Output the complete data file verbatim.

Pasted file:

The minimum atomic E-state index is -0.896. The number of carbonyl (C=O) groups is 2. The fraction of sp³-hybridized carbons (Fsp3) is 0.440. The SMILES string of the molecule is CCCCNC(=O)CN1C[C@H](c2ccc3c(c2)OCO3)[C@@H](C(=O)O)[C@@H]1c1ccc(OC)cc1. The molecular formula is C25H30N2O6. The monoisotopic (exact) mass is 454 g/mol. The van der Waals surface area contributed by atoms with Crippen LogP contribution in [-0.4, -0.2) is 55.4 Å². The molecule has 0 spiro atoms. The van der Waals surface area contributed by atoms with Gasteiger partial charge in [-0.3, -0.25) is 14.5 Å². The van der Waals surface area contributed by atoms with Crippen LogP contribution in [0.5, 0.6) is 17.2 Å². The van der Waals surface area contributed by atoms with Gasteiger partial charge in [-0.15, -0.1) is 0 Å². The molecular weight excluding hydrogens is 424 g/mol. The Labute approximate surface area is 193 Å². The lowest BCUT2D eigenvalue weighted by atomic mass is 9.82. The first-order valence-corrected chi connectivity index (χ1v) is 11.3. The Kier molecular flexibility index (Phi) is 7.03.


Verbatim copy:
The minimum atomic E-state index is -0.896. The number of carbonyl (C=O) groups is 2. The fraction of sp³-hybridized carbons (Fsp3) is 0.440. The SMILES string of the molecule is CCCCNC(=O)CN1C[C@H](c2ccc3c(c2)OCO3)[C@@H](C(=O)O)[C@@H]1c1ccc(OC)cc1. The molecular formula is C25H30N2O6. The monoisotopic (exact) mass is 454 g/mol. The van der Waals surface area contributed by atoms with Crippen LogP contribution in [-0.4, -0.2) is 55.4 Å². The molecule has 0 spiro atoms. The van der Waals surface area contributed by atoms with Gasteiger partial charge in [-0.3, -0.25) is 14.5 Å². The van der Waals surface area contributed by atoms with Crippen LogP contribution in [0.5, 0.6) is 17.2 Å². The van der Waals surface area contributed by atoms with Gasteiger partial charge in [-0.15, -0.1) is 0 Å². The molecular weight excluding hydrogens is 424 g/mol. The Labute approximate surface area is 193 Å². The lowest BCUT2D eigenvalue weighted by atomic mass is 9.82. The first-order valence-corrected chi connectivity index (χ1v) is 11.3. The Kier molecular flexibility index (Phi) is 7.03.